Ikidia women of Mali, shea nut entrepreneurs, at Saving for Change meeting. Photo by Rebecca Blackwell for Oxfam America
The world's poorest are affected the worst by global warming and women get the brunt of it. Struck with drought and dwindling resources in developing countries, women scrape for food, water, livestock, and fuel for children and the elderly, as men leave in search of jobs. Oxfam's "Sisters on the Planet" program may sound like a 1970's feminist gathering, but it's dealing with pressing environmental issues, focusing on empowering women who shoulder the burden to find solutions. Considering a Swedish study determined women's carbon footprint is 25 percent smaller than men's, is it time for a revived women's movement?
In Ghana, women spend hours searching for wood for cooking. In Bangladesh, more women than men (five times as many) have died in flooding from cyclones when confined to their homes. Women in Senegal fend for families amidst crop failure and lack of clean water. Scarce farming and grazing lands in Darfur have contributed to the conflict in Sudan. There's sexual and domestic violence, and increases in young girls dropping out of school.
Sisters Doing It For Themselves
Oxfam estimates by 2020 up to 250 million in Africa could face severe water shortages, as a result of climate-related drought, which exacerbates poverty and hunger. Janet McKinley, chair of Oxfam America described the help needed for women farmers coping with Mali's degraded land and the salt water encroachment in Da Nang, Vietnam. Speaking at its Sisters on the Planet event, after the Governor's Climate Change Summit in LA last Friday, she shared a video about the situation.
Focusing on grassroots programs, the following initiatives help women adapt (the operative word now, instead of eliminate) to existing problems:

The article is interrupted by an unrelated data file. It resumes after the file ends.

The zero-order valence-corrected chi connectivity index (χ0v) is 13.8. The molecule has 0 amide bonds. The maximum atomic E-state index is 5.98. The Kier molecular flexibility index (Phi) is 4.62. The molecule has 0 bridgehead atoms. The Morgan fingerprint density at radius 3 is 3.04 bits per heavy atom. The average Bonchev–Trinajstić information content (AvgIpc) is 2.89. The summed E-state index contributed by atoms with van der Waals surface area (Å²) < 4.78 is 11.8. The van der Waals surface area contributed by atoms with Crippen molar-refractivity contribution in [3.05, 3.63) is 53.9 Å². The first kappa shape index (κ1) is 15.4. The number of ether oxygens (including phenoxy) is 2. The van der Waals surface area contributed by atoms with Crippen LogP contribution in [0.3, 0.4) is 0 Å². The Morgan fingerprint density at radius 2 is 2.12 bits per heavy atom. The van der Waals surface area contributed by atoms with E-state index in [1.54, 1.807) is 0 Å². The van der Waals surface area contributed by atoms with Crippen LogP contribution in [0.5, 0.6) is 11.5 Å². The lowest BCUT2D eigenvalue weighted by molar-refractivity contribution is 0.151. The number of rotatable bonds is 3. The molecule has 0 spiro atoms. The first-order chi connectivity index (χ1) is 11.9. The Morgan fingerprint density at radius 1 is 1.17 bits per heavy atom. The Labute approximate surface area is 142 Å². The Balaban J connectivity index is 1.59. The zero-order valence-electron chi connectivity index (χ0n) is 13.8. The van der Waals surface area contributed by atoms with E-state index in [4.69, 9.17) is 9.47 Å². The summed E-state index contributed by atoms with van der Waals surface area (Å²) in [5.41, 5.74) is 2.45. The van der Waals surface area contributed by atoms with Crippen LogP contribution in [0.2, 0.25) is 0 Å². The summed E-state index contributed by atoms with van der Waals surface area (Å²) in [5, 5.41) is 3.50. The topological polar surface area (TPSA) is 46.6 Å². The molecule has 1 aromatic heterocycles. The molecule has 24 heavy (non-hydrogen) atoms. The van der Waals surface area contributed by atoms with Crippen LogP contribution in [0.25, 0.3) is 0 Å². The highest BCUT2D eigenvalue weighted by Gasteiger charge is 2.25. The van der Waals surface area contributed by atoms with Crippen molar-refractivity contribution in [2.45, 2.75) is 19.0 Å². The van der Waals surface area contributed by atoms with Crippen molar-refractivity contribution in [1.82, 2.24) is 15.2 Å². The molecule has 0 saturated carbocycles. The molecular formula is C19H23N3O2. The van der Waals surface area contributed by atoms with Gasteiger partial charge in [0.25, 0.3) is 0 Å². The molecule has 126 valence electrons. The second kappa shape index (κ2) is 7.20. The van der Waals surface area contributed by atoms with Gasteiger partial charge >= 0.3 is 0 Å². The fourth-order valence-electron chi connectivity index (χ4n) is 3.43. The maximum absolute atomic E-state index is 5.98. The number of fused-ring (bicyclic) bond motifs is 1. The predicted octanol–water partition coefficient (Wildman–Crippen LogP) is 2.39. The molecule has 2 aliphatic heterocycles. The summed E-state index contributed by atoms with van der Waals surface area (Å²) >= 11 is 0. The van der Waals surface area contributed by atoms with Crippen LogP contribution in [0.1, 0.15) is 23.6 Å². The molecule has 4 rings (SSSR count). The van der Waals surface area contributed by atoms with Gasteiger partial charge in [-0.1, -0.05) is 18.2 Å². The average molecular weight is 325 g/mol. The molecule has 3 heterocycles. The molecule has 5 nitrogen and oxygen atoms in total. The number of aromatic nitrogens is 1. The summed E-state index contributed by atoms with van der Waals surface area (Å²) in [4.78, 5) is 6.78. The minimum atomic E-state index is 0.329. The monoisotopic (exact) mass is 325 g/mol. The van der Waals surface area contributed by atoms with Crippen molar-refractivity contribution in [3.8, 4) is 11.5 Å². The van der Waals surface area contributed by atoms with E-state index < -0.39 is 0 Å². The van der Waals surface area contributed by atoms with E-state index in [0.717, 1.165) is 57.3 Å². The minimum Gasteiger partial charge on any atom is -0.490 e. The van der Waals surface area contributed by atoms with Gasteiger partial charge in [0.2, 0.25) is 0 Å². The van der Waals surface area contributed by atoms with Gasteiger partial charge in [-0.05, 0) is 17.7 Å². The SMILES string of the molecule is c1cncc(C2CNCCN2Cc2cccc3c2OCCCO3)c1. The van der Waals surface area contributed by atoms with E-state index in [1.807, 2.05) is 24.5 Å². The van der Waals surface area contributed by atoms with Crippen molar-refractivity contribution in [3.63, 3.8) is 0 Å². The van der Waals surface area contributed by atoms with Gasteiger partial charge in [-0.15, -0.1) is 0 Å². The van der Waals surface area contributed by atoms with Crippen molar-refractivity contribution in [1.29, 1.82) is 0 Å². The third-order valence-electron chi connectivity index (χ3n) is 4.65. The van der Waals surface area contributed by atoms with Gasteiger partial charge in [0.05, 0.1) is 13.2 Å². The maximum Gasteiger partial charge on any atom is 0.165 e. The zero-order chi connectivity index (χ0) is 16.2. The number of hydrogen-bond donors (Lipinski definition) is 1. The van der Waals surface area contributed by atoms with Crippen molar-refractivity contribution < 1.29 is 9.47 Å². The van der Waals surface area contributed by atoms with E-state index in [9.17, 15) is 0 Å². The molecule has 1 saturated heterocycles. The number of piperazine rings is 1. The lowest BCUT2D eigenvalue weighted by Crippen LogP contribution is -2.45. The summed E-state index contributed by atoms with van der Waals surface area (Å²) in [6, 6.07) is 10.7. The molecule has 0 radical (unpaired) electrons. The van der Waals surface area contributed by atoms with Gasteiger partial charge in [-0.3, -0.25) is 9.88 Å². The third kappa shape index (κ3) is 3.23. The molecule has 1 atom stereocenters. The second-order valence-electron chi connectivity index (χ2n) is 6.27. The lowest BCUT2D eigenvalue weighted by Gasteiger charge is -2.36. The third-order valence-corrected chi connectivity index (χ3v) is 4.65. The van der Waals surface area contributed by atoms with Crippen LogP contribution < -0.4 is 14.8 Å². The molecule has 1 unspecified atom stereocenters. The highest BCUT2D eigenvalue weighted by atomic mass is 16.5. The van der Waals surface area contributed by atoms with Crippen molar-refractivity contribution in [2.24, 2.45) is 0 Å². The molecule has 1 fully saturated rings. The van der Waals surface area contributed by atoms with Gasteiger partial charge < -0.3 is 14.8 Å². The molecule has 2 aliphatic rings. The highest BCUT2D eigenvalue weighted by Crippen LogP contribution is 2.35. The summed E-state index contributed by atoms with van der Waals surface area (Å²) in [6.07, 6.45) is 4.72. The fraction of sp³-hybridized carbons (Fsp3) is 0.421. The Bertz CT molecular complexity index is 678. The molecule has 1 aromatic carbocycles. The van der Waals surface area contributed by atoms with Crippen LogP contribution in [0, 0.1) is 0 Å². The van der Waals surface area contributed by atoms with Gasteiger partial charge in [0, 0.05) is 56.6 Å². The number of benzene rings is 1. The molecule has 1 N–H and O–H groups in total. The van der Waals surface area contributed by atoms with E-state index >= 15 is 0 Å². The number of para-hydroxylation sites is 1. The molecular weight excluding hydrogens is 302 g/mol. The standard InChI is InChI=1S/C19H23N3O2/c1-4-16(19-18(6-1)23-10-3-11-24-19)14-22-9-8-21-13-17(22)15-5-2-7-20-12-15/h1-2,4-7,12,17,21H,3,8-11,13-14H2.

• Innovative techniques to increase rice paddy yields in Cambodia
• Homestead gardening, floating gardens and duck rearing in Bangladesh
• Disaster preparedness systems in Nicaragua, Honduras, and Guatemala
• Planting dense mangroves to diffuse storm waves in Vietnam coastal towns
• Reviving canals in Peru to provide both moisture and drainage for farmers
• Planting evergreens and mangroves for fuel and reducing erosion in Uganda
• Tree planting in Kenya's Green Belt Movement improves farm production
Actors Djimon Hounsou and Nicki Micheaux join honorary Sisters on the Planet Ambassadors. Photo courtesy of Oxfam.
In Mississippi, Coastal Women for Change has mobilized efforts for evacuation buses and hurricane preparedness kits for low-income family and seniors. Oxfam America supports Sharon Hanshaw's local organization in Biloxi and presented her with its Sisters on the Planet recognition.
Other recipients of Oxfam's Climate Leaders Award:
• Sen. Barbara Boxer, who couldn't be present as she hammered out the Boxer-Kerry Climate Bill, but her work for safe water, pesticide bans, revitalizing the Superfund, etc., was praised.
• Linda Adams, California's Secretary of the Environmental Protection Agency, for her work at reducing greenhouse gas emissions and negotiating several key pieces of legislation, such as the "first-in-the-nation" laws to promote environmental justice
• Hilary Krane, Sr. VP of Levi Strauss, a leader in the Business for Innovative Climate and Energy Policy (BICEP) coalition.
Oxfam's McKinley hosted the inaugural awards with Barbara Lawton, Lt. Governor of Wisconsin, speaking of the need to address the disproportionate impact of climate change on poor women in particular. "It's a costly mistake to not have women part of the discussion," said Lawton. "Women are the most renewable resource on the planet."
Feeling your hackles rising with a surging refrain of "I am woman, hear me roar?" There's a campaign of women's rights activists pushing for legislation and action at COP15 at Women Demand US Action of Climate Change listserve at WDACCUS@googlegroups.com and Oxfam America's "Sisters on the Planet" campaign.
More on Oxfam's efforts:
Climate Change Means Hunger, Disaster, Disease Will Be the New Normal
Biofuels Have Pushed Thirty Million People Into Poverty: Oxfam
Number of Natural Disasters Up Four-Fold over Last Two Decades